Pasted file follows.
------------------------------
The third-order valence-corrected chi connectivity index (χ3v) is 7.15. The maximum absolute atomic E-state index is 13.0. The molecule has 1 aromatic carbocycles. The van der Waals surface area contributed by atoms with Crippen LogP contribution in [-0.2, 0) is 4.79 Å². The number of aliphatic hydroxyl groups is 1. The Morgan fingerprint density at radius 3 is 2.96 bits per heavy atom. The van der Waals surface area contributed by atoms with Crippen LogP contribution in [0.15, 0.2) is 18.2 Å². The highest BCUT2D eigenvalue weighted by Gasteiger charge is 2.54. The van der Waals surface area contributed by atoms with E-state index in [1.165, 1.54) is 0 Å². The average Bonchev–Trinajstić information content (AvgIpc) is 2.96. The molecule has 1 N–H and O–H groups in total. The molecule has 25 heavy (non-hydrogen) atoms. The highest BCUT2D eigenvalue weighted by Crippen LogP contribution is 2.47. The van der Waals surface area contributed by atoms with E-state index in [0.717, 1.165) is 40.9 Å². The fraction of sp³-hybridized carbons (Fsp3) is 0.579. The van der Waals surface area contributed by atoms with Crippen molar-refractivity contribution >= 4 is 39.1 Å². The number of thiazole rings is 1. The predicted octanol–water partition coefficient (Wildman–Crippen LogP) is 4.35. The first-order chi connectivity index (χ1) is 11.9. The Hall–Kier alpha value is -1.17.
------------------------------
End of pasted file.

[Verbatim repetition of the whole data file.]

The third-order valence-corrected chi connectivity index (χ3v) is 7.15. The maximum absolute atomic E-state index is 13.0. The molecule has 1 aromatic carbocycles. The van der Waals surface area contributed by atoms with Crippen LogP contribution in [-0.2, 0) is 4.79 Å². The number of aliphatic hydroxyl groups is 1. The Morgan fingerprint density at radius 3 is 2.96 bits per heavy atom. The van der Waals surface area contributed by atoms with Crippen LogP contribution in [0.15, 0.2) is 18.2 Å². The highest BCUT2D eigenvalue weighted by Gasteiger charge is 2.54. The van der Waals surface area contributed by atoms with E-state index in [1.165, 1.54) is 0 Å². The average Bonchev–Trinajstić information content (AvgIpc) is 2.96. The molecule has 1 N–H and O–H groups in total. The molecule has 25 heavy (non-hydrogen) atoms. The highest BCUT2D eigenvalue weighted by Crippen LogP contribution is 2.47. The van der Waals surface area contributed by atoms with E-state index in [0.717, 1.165) is 40.9 Å². The fraction of sp³-hybridized carbons (Fsp3) is 0.579. The van der Waals surface area contributed by atoms with Crippen molar-refractivity contribution >= 4 is 39.1 Å². The number of thiazole rings is 1. The predicted octanol–water partition coefficient (Wildman–Crippen LogP) is 4.35. The first-order chi connectivity index (χ1) is 11.9. The Hall–Kier alpha value is -1.17.